UAPB Students Learn Veterinary Science through Hands-on Programming at Purdue University – UAPB News

Will Hehemann School of Agriculture, Fisheries and Human Sciences
Six University of Arkansas at Pine Bluff (UAPB) students majoring in animal science recently had the opportunity to put their analytical skills to the test during a three-day visit to Purdue University in Lafayette, Indiana. As part of Purdue’s Laboratory Investigative Veterinary Experience (LIVE), they participated in hands-on activities similar to those veterinary and animal science professionals undertake every day.
The participants included Cynamon Gates, Jurnea Stanley, Joseph Stewart, Tendai Musinga, Kalia Thomas and Emma Miller. The travel to Purdue University was funded by a U.S. Department of Agriculture National Institute of Food and Agriculture capacity building grant awarded to Dr. Jayant Lohakare, UAPB associate professor of animal science.
“Students were required to perform a necropsy dissection on piglets and learned how to determine their cause of death,” Dr. Lohakare said. “This included collecting, storing and processing samples from the dead animals for the correct diagnosis.”
Stanley, a sophomore participant, said she was a bit squeamish when she learned the group would be dissecting dead piglets. However, this activity quickly became one of her highlights of the program. 
“My favorite part of the experience was performing the necropsy to solve the case of the pigs mysteriously dying,” she said. “It was extremely new to me … but once the pigs’ internal organs were exposed, I was so excited to explore. I also enjoyed solving the other cases and understanding the difference between the normal and abnormal femurs as well as the different cell types and bacteria. The overall experience was great because I was learning while having a ton of fun.”
The program included labs related to microbiology, molecular biology and parasitology, while lecture topics included animal welfare science, human-animal bond science and toxicology. During workshops on lab animal medicine, students handled lab animals such as rats and mice and visited Purdue’s state-of-the-art small animal facilities.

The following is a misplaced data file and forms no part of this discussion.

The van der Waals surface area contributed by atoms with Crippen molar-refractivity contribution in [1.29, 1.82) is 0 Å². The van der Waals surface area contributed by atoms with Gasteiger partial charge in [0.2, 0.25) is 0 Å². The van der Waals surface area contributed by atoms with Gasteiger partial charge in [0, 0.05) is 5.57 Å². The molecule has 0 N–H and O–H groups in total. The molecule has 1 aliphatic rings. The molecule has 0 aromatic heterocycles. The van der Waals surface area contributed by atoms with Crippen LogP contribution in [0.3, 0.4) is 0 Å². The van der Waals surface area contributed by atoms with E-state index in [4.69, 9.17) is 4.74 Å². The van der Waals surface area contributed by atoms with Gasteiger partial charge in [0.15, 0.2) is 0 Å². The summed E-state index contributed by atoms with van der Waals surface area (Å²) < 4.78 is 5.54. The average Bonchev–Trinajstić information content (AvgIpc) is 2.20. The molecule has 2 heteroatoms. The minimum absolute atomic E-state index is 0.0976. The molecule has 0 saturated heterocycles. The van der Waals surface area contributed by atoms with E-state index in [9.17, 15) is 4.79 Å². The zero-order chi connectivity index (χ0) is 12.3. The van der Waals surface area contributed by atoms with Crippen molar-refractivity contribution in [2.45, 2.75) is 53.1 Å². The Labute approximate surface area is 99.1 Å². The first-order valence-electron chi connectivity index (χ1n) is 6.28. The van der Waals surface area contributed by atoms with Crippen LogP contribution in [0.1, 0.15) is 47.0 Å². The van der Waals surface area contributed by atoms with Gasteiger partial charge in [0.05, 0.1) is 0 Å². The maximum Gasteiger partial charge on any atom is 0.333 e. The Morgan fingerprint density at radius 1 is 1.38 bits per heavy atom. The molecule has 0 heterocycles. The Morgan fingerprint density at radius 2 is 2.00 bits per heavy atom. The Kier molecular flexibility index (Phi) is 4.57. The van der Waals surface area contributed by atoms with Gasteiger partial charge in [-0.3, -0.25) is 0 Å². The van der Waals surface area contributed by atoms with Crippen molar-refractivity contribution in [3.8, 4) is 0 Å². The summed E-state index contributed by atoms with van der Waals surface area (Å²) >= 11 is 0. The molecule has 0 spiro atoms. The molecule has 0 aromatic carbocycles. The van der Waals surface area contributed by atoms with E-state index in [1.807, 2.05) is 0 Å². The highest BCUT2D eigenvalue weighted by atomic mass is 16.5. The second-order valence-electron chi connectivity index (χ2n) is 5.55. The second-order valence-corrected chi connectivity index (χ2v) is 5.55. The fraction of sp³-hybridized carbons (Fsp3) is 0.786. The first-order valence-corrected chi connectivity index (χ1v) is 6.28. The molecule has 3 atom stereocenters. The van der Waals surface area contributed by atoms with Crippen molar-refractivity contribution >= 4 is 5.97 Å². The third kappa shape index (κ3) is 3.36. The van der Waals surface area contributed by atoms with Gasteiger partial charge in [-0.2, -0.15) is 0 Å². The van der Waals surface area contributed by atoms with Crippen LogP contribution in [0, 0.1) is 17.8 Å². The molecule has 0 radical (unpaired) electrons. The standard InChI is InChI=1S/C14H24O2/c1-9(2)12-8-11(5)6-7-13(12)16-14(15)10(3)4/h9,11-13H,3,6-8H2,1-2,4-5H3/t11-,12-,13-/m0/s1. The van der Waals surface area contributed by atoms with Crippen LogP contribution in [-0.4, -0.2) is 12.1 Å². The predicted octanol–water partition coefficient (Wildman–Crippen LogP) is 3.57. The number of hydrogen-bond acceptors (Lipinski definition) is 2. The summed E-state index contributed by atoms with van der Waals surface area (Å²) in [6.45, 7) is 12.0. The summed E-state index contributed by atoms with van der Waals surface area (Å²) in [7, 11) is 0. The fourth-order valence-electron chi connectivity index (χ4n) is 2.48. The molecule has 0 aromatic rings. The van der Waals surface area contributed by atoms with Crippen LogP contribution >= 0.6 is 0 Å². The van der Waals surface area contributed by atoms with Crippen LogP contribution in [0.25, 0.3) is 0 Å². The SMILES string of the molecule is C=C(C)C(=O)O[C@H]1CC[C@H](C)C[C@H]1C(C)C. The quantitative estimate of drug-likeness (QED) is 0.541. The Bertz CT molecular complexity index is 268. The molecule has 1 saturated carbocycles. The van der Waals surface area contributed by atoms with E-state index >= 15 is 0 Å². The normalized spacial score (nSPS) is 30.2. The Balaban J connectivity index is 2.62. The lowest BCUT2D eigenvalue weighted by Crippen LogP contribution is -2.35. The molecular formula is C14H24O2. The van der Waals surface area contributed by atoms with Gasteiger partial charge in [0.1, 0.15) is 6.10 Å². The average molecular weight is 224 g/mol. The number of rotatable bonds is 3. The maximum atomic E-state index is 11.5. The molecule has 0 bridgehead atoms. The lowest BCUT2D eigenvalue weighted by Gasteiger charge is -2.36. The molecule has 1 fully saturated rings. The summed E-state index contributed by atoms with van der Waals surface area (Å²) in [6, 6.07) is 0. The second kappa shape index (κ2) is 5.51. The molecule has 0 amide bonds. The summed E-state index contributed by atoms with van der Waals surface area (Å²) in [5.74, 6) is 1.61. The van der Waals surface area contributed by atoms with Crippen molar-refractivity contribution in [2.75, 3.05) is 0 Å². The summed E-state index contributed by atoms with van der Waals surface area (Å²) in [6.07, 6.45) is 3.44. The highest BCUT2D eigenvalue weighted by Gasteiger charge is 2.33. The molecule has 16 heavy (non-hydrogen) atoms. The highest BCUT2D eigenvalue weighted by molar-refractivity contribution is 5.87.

Dr. Lohakare said the program was also a chance for students to learn more about Doctor of Veterinary Medicine (DVM) programs and research and career opportunities in veterinary sciences.
“I greatly enjoyed the beautiful, newly-remodeled campus and amenities Purdue University had to offer,” Gates, a senior participant said. “Seeing the research animals was an enjoyable experience as well. It really tied into the hands-on labs and PowerPoint presentations, making it a more interesting experience.”
Gates, who has aspired to be a veterinarian since she was five years old, said the program broadened her outlook on the field of veterinary medicine. She said she also gained a lot of helpful information through discussions with graduate students and faculty members in the College of Veterinary Medicine.
“I learned how much hard work and dedication it takes to become a specialist,” she said. “Many of the graduate students were currently obtaining their PhD, which I found out can be obtained before you get your DVM or while working on your DVM.”
She said she was encouraged and relieved when the graduate students reassured her that it is OK not to know which specialty or field to choose right away.
“The world of veterinary medicine is such a broad field,” she said. “Many of the students and professionals thought they knew exactly what aspect of veterinary medicine they wanted to pursue, but later realized there were many different field groups to choose from and discovered the right fit for them.”
On the last day of the trip, Dr. Lohakare and the student participants were able to meet and speak with Lizney Rudds, a 2019 UAPB alumna of animal science, who is pursuing her DVM at Purdue University. She provided her peers with information on the ins and outs of pursuing educational and career opportunities in veterinary medicine.
The University of Arkansas at Pine Bluff offers all its Extension and Research programs and services without regard to race, color, sex, gender identity, sexual orientation, national origin, religion, age, disability, marital or veteran status, genetic information, or any other legally protected status, and is an Affirmative Action/Equal Opportunity Employer.
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